A potential obstacle to the talks emerged on Monday with the resignation of the PA’s Prime Minister, Muhammad Shtayyeh, who had enthusiastically backed the Moscow talks in a speech at the Munich Security Conference earlier this month. The PA has been under increasing pressure from the US to form a more representative government that would be in a position to manage the Gaza Strip once hostilities end.

“The decision to resign came in light of the unprecedented escalation in the West Bank and Jerusalem and the war, genocide and starvation in the Gaza Strip,” Shtayyeh told PA President Mahmoud Abbas in a formal letter.

“I see that the next stage and its challenges require new governmental and political arrangements that take into account the new reality in Gaza and the need for a Palestinian-Palestinian consensus based on Palestinian unity and the extension of unity of authority over the land of Palestine,” he added.

A Hamas spokesman told the Saudi channel Al Arabiya on Sunday that the terrorist group wants to form “an impartial national government based on the consensus of the Palestinian factions,” adding that the talks in Moscow would focus only on “a certain period and clear tasks.”

Separately, Hamas politburo member Muhammad Nazzal told the pro-Hamas website Middle East Monitor that the Moscow meeting was necessary because there had been “no official communication” with the PA on the subject of post-war planning.

Nazal claimed in the same interview that Hamas remained a powerful force in the Gaza Strip, where it continues to hold hostage more than 100 of the 240 people seized during its pogrom in southern Israel on Oct. 7. “Rumours of Rafah in the south of being the last stronghold of Hamas are false; the resistance exists across the entire Gaza Strip,” Nazzal said. “Moreover, the movement is fighting a fierce political negotiating battle, no less than the battle it is waging on the ground.”

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Harvard Professor Resigns From Antisemitism Task Force

Demonstrators take their “Emergency Rally: Stand with Palestinians Under Siege in Gaza” out of Harvard University and onto the streets of Harvard Square, amid the ongoing conflict between Israel and the Palestinian Islamist group Hamas, in Cambridge, Massachusetts, U.S., October 14, 2023. Photo: REUTERS/Brian Snyder

Internal tension and disagreement have caused a member of Harvard University’s Presidential Task Force on Antisemitism to resign as co-chair, The Harvard Crimson reported on Monday.

Raffaella Sadun, a Harvard Business School professor, reportedly left the group —which was formed to issue recommendations for addressing anti-Jewish hatred on the campus — because the university would not guarantee that the task force’s guidance would be implemented as official school policy. Her aggravation has been mounting for “some time,” the paper added, but she declined to cite conflict as the reason for her departure.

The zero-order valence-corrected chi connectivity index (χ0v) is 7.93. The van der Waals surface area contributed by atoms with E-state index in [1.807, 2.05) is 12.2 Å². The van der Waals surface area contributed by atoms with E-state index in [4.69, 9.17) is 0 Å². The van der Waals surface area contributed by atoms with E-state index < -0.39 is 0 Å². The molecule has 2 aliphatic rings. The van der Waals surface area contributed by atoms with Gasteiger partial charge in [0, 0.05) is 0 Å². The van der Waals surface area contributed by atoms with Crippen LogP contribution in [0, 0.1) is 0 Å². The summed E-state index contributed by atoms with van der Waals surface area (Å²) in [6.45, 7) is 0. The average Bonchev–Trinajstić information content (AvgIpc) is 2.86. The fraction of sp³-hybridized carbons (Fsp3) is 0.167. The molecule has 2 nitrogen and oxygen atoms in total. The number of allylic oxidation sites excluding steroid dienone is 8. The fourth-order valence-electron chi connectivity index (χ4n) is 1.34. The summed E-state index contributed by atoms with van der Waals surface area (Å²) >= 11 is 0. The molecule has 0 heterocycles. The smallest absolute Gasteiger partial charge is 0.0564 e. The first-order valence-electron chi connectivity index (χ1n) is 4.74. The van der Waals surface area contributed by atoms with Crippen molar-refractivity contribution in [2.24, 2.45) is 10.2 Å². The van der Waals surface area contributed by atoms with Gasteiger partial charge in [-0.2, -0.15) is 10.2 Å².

“I am grateful to have had the opportunity to help advance the vital work to combat antisemitism and believe that [interim Harvard University] President Garber has assembled an excellent task force,” Sadun said. “I will continue to support efforts to tackle antisemitism at Harvard in any way I can from my faculty position.”

In a statement, interim president Garber told The Harvard Crimson that Sadun had “expressed her desire” to get back to “research, teaching, and administrative responsibilities.”

“I am extremely appreciative of Professor Sadun’s participating in the task over the past few weeks,” Garber said. “Her insights and passion for this work have helped shape the mandate for the task force and how it can best productively advance the important work ahead.”

Announced in January, the Presidential Task Force on Antisemitism is Harvard University’s response to years of antisemitic incidents that earned the school the distinction of being labeled the most antisemitic campus in American higher education by education watchdog AMCHA Initiative. A now defunct group had been created by former president Claudine Gay, the Antisemitism Advisory Group, amid an explosion of antisemitic activity on campus following Hamas’ massacre across southern Israel on Oct. 7.

Gay eventually resigned from her position after providing controversial answers to a congressional committee about her efforts to manage the problem and being outed as a serial plagiarist. In her absence, Garber pushed ahead with forming task forces for addressing both antisemitism and Islamophobia.

Since then, the antisemitism group’s membership have stirred controversy and speculation. In January, Jewish community activists and nonprofit leaders criticized its naming history professor Derek Penslar as a co-chair because, in his writings and public remarks, he had described concerns about rising antisemitism at Harvard as “exaggerated” and blamed Israel for fostering anti-Zionism. According to the Crimson, Penslar considered resigning but decided against doing so. In Jan., Rabbi David J. Wolpe stepped down from the group, saying in a statement on X that “both events on campus” and Gay’s congressional testimony “reinforced the idea that I cannot make the sort of difference I had hoped.”

Last week, the school issued a statement denouncing another antisemitic outrage, a faculty anti-Zionist group’s posting on social media an antisemitic cartoon which showed a left-hand tattooed with a Star of David containing a dollar sign at its center dangling a Black man and an Arab man from a noose. The group’s leader, professor Walter Johnson, has since resigned as a member.

Follow Dion J. Pierre @DionJPierre.